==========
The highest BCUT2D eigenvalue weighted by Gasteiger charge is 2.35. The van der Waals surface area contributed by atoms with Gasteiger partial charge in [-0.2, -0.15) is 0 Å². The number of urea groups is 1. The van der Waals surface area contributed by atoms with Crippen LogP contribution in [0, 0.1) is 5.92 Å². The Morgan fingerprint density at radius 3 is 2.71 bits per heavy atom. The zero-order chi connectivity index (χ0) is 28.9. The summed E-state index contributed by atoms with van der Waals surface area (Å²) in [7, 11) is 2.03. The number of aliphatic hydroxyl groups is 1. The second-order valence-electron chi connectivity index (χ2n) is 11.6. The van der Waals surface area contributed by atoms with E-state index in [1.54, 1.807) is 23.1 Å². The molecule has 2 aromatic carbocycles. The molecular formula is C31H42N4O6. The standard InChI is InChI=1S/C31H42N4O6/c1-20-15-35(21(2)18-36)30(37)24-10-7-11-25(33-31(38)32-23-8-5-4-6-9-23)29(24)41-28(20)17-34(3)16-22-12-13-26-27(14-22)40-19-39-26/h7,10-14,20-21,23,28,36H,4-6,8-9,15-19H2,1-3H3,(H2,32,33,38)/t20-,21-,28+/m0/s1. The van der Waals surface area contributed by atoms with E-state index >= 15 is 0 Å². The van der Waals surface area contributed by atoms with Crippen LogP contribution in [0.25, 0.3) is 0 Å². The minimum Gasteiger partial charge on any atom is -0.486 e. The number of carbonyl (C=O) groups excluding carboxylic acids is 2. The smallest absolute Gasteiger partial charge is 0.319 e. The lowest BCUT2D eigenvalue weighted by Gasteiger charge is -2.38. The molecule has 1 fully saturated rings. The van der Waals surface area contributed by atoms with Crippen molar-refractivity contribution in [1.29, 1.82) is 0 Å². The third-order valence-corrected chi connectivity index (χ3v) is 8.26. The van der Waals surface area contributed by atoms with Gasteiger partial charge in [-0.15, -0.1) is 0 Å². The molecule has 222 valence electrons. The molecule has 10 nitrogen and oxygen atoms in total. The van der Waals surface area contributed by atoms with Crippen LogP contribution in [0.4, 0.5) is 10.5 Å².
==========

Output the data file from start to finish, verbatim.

The highest BCUT2D eigenvalue weighted by Gasteiger charge is 2.35. The van der Waals surface area contributed by atoms with Gasteiger partial charge in [-0.2, -0.15) is 0 Å². The number of urea groups is 1. The van der Waals surface area contributed by atoms with Crippen LogP contribution in [0, 0.1) is 5.92 Å². The Morgan fingerprint density at radius 3 is 2.71 bits per heavy atom. The zero-order chi connectivity index (χ0) is 28.9. The summed E-state index contributed by atoms with van der Waals surface area (Å²) in [7, 11) is 2.03. The number of aliphatic hydroxyl groups is 1. The second-order valence-electron chi connectivity index (χ2n) is 11.6. The van der Waals surface area contributed by atoms with E-state index in [1.54, 1.807) is 23.1 Å². The molecule has 2 aromatic carbocycles. The molecular formula is C31H42N4O6. The standard InChI is InChI=1S/C31H42N4O6/c1-20-15-35(21(2)18-36)30(37)24-10-7-11-25(33-31(38)32-23-8-5-4-6-9-23)29(24)41-28(20)17-34(3)16-22-12-13-26-27(14-22)40-19-39-26/h7,10-14,20-21,23,28,36H,4-6,8-9,15-19H2,1-3H3,(H2,32,33,38)/t20-,21-,28+/m0/s1. The van der Waals surface area contributed by atoms with E-state index >= 15 is 0 Å². The van der Waals surface area contributed by atoms with Crippen LogP contribution in [0.25, 0.3) is 0 Å². The minimum Gasteiger partial charge on any atom is -0.486 e. The number of carbonyl (C=O) groups excluding carboxylic acids is 2. The smallest absolute Gasteiger partial charge is 0.319 e. The lowest BCUT2D eigenvalue weighted by Gasteiger charge is -2.38. The molecule has 1 fully saturated rings. The van der Waals surface area contributed by atoms with Crippen molar-refractivity contribution in [1.29, 1.82) is 0 Å². The third-order valence-corrected chi connectivity index (χ3v) is 8.26. The van der Waals surface area contributed by atoms with Gasteiger partial charge in [-0.15, -0.1) is 0 Å². The molecule has 222 valence electrons. The molecule has 10 nitrogen and oxygen atoms in total. The van der Waals surface area contributed by atoms with Crippen LogP contribution in [0.4, 0.5) is 10.5 Å².